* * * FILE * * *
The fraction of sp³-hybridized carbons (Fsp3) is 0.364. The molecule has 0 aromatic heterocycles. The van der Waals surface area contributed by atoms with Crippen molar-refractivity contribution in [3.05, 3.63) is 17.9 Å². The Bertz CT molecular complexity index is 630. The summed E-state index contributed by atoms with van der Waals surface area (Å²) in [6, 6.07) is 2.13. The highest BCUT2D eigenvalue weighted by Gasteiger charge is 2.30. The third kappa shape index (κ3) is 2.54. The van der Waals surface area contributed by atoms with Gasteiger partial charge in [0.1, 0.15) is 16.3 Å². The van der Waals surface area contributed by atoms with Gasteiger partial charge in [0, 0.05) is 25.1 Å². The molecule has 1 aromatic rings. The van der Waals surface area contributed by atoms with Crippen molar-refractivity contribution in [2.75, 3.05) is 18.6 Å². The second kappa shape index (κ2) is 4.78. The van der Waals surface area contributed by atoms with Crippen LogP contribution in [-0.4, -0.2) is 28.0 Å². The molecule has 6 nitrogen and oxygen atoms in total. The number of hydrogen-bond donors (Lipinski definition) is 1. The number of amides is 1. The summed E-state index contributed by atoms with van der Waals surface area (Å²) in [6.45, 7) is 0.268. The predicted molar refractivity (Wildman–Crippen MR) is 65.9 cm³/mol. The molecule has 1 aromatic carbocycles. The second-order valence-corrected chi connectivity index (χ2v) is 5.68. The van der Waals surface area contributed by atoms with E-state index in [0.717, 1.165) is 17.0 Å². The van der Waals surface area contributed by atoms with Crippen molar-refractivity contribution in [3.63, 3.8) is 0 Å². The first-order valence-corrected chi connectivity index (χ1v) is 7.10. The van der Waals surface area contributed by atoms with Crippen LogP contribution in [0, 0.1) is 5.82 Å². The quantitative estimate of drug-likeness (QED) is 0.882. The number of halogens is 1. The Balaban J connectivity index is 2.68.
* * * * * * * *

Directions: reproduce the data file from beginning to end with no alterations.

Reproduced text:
The fraction of sp³-hybridized carbons (Fsp3) is 0.364. The molecule has 0 aromatic heterocycles. The van der Waals surface area contributed by atoms with Crippen molar-refractivity contribution in [3.05, 3.63) is 17.9 Å². The Bertz CT molecular complexity index is 630. The summed E-state index contributed by atoms with van der Waals surface area (Å²) in [6, 6.07) is 2.13. The highest BCUT2D eigenvalue weighted by Gasteiger charge is 2.30. The third kappa shape index (κ3) is 2.54. The van der Waals surface area contributed by atoms with Gasteiger partial charge in [0.1, 0.15) is 16.3 Å². The van der Waals surface area contributed by atoms with Gasteiger partial charge in [0, 0.05) is 25.1 Å². The molecule has 1 aromatic rings. The van der Waals surface area contributed by atoms with Crippen molar-refractivity contribution in [2.75, 3.05) is 18.6 Å². The second kappa shape index (κ2) is 4.78. The van der Waals surface area contributed by atoms with Crippen LogP contribution in [-0.4, -0.2) is 28.0 Å². The molecule has 6 nitrogen and oxygen atoms in total. The number of hydrogen-bond donors (Lipinski definition) is 1. The number of amides is 1. The summed E-state index contributed by atoms with van der Waals surface area (Å²) in [6.45, 7) is 0.268. The predicted molar refractivity (Wildman–Crippen MR) is 65.9 cm³/mol. The molecule has 1 aromatic carbocycles. The second-order valence-corrected chi connectivity index (χ2v) is 5.68. The van der Waals surface area contributed by atoms with E-state index in [0.717, 1.165) is 17.0 Å². The van der Waals surface area contributed by atoms with Crippen molar-refractivity contribution in [3.63, 3.8) is 0 Å². The first-order valence-corrected chi connectivity index (χ1v) is 7.10. The van der Waals surface area contributed by atoms with Crippen LogP contribution in [0, 0.1) is 5.82 Å². The quantitative estimate of drug-likeness (QED) is 0.882. The number of halogens is 1. The Balaban J connectivity index is 2.68.